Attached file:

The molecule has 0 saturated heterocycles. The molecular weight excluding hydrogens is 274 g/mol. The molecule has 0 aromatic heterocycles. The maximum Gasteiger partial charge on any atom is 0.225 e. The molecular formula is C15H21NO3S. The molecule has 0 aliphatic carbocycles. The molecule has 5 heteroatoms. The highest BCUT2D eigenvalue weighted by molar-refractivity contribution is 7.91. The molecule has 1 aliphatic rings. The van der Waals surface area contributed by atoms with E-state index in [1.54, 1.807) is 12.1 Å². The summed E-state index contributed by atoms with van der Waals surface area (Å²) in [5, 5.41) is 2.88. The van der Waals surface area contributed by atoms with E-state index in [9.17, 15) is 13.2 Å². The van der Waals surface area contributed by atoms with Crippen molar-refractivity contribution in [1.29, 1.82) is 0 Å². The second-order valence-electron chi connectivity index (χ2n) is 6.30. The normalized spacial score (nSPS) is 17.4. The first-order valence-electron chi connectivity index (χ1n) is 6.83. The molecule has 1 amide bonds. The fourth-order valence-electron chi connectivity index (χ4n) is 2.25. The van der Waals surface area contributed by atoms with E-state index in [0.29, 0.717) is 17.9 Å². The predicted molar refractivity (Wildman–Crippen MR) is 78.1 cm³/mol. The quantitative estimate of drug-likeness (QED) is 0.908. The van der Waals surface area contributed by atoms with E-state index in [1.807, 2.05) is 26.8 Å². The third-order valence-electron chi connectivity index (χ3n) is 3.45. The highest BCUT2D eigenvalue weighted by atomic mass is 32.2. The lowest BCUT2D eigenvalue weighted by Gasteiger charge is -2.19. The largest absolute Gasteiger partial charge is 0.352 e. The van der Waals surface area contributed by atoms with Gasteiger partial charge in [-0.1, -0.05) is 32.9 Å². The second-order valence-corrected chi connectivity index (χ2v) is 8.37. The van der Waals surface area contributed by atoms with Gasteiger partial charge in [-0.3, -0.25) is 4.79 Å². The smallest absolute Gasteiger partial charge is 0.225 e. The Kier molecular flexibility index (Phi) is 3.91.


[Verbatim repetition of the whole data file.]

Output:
The molecule has 0 saturated heterocycles. The molecular weight excluding hydrogens is 274 g/mol. The molecule has 0 aromatic heterocycles. The maximum Gasteiger partial charge on any atom is 0.225 e. The molecular formula is C15H21NO3S. The molecule has 0 aliphatic carbocycles. The molecule has 5 heteroatoms. The highest BCUT2D eigenvalue weighted by molar-refractivity contribution is 7.91. The molecule has 1 aliphatic rings. The van der Waals surface area contributed by atoms with E-state index in [1.54, 1.807) is 12.1 Å². The summed E-state index contributed by atoms with van der Waals surface area (Å²) in [5, 5.41) is 2.88. The van der Waals surface area contributed by atoms with E-state index in [9.17, 15) is 13.2 Å². The van der Waals surface area contributed by atoms with Crippen molar-refractivity contribution in [1.29, 1.82) is 0 Å². The second-order valence-electron chi connectivity index (χ2n) is 6.30. The normalized spacial score (nSPS) is 17.4. The first-order valence-electron chi connectivity index (χ1n) is 6.83. The molecule has 1 amide bonds. The fourth-order valence-electron chi connectivity index (χ4n) is 2.25. The van der Waals surface area contributed by atoms with E-state index in [0.29, 0.717) is 17.9 Å². The predicted molar refractivity (Wildman–Crippen MR) is 78.1 cm³/mol. The quantitative estimate of drug-likeness (QED) is 0.908. The van der Waals surface area contributed by atoms with E-state index in [1.807, 2.05) is 26.8 Å². The third-order valence-electron chi connectivity index (χ3n) is 3.45. The highest BCUT2D eigenvalue weighted by atomic mass is 32.2. The lowest BCUT2D eigenvalue weighted by Gasteiger charge is -2.19. The largest absolute Gasteiger partial charge is 0.352 e. The van der Waals surface area contributed by atoms with Gasteiger partial charge in [-0.1, -0.05) is 32.9 Å². The second-order valence-corrected chi connectivity index (χ2v) is 8.37. The van der Waals surface area contributed by atoms with Gasteiger partial charge in [-0.3, -0.25) is 4.79 Å². The smallest absolute Gasteiger partial charge is 0.225 e. The Kier molecular flexibility index (Phi) is 3.91.